Editorial: NC Should Fund Class Size Cut, Not Roll It Back

Editorial: NC Should Fund Class Size Cut, Not Roll It Back

When politicians in Raleigh passed a law last year that reduced class sizes, they thought they were getting an easy political win. Some of them even ran campaign ads touting the reduction. Except there was one little problem…they didn’t provide the funding required for local districts to actually reduce class sizes. Now, with local districts facing the possibility of having to fire teachers to meet the mandate, the NC House has passed a bill to roll back some of those changes. While this is one fix to the problem, there is a easier one: just fund the class size reduction. 

From Capitol Broadcasting Company editorial:

In Wake County, for example, the total cost would be $320 million to add another 460 teachers and build 400 classrooms. In Moore County, the district would need to hire 36 more teachers and add mobile classrooms, costing $2.9 million.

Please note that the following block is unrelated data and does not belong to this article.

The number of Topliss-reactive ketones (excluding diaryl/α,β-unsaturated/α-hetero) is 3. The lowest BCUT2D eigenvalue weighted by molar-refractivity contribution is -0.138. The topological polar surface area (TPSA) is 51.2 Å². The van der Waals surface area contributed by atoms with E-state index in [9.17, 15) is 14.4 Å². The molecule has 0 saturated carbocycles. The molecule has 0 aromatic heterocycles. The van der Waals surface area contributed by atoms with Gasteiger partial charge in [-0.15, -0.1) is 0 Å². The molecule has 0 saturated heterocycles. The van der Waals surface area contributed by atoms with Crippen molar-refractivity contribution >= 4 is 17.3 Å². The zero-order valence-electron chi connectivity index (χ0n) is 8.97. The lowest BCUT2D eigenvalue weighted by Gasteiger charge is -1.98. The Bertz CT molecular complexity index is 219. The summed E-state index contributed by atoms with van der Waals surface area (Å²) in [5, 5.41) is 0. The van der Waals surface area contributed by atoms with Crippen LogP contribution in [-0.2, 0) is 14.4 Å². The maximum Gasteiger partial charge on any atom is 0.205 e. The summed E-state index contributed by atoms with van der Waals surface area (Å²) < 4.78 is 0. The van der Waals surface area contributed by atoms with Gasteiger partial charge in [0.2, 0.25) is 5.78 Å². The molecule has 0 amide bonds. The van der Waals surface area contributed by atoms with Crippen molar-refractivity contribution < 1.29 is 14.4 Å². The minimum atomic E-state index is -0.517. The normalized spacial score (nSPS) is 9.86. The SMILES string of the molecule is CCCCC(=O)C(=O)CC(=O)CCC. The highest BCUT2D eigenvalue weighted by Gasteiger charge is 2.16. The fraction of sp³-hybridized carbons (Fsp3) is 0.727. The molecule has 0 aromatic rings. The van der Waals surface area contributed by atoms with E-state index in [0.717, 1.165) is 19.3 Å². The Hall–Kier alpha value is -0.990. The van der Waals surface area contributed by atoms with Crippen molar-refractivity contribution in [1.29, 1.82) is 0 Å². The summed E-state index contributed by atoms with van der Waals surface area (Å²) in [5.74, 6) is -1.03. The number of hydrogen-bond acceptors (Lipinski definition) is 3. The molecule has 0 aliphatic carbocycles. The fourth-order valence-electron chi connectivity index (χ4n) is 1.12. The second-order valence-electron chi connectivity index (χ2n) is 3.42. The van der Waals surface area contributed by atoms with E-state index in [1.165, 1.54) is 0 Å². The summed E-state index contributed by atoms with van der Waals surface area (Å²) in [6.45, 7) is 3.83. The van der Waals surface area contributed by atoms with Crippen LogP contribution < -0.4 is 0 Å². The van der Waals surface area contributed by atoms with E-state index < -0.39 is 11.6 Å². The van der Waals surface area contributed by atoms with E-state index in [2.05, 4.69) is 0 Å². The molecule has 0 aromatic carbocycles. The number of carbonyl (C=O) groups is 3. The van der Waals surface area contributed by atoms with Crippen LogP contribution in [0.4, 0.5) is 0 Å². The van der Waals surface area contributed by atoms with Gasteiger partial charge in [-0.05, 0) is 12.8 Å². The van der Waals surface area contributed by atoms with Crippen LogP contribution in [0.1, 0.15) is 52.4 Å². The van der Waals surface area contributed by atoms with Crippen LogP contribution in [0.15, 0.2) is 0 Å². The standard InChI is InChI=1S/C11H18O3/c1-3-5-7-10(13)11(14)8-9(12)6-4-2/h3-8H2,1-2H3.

Those concerns are real – so significant that already 38 school boards around the state have passed resolutions calling on the General Assembly to, at a minimum, relax the class size standards so they can avoid cutting other teachers.

The House of Representatives recently passed, and sent to the Senate, a bill that provides local schools a bit more flexibility in meeting the class size requirements. It remains under consideration in the Senate.

Gov. Cooper last week said that any state-mandated cuts in class size should be coupled with the funding to back it. He’s right and he says he is willing to do that.

Cooper should send the legislature his proposal to address the issue. It may be a problem legislators made, but he should show them how to fix it. If legislators don’t like it, they need to sit down and work with the governor to come up with a consensus solution that fully funds the mandate.

The best and most appropriate relief is to back up the classroom-size mandate without sacrificing any other instruction currently offered or teaching positions that now exist. Additionally, there should be more avenues, perhaps through state lottery funds, to help local schools pay for the added classrooms that are needed.

The legislature needs to fund laws it passes. That would be fair to the schools, students and taxpayers.

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Eleanore Wood

Digital Director

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